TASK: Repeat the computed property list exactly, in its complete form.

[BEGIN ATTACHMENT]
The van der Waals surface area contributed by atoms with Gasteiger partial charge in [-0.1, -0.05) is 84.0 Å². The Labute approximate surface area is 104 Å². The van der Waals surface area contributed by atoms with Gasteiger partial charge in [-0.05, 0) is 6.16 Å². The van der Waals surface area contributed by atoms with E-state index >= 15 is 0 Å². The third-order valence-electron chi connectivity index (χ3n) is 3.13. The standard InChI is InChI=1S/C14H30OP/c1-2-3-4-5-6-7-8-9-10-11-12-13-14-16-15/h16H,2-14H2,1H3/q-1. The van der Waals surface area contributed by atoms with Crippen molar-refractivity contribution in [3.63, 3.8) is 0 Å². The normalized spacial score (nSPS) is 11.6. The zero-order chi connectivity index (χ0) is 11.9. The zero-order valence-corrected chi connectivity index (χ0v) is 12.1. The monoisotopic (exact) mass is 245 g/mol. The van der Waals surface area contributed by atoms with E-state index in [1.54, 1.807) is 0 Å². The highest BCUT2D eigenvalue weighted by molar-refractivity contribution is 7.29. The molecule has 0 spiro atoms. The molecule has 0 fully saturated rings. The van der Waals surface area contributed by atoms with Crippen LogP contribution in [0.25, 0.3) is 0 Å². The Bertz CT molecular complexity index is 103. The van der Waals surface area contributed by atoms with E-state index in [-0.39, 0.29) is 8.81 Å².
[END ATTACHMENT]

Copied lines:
The van der Waals surface area contributed by atoms with Gasteiger partial charge in [-0.1, -0.05) is 84.0 Å². The Labute approximate surface area is 104 Å². The van der Waals surface area contributed by atoms with Gasteiger partial charge in [-0.05, 0) is 6.16 Å². The van der Waals surface area contributed by atoms with E-state index >= 15 is 0 Å². The third-order valence-electron chi connectivity index (χ3n) is 3.13. The standard InChI is InChI=1S/C14H30OP/c1-2-3-4-5-6-7-8-9-10-11-12-13-14-16-15/h16H,2-14H2,1H3/q-1. The van der Waals surface area contributed by atoms with Crippen molar-refractivity contribution in [3.63, 3.8) is 0 Å². The normalized spacial score (nSPS) is 11.6. The zero-order chi connectivity index (χ0) is 11.9. The zero-order valence-corrected chi connectivity index (χ0v) is 12.1. The monoisotopic (exact) mass is 245 g/mol. The van der Waals surface area contributed by atoms with E-state index in [1.54, 1.807) is 0 Å². The highest BCUT2D eigenvalue weighted by molar-refractivity contribution is 7.29. The molecule has 0 spiro atoms. The molecule has 0 fully saturated rings. The van der Waals surface area contributed by atoms with Crippen LogP contribution in [0.25, 0.3) is 0 Å². The Bertz CT molecular complexity index is 103. The van der Waals surface area contributed by atoms with E-state index in [-0.39, 0.29) is 8.81 Å².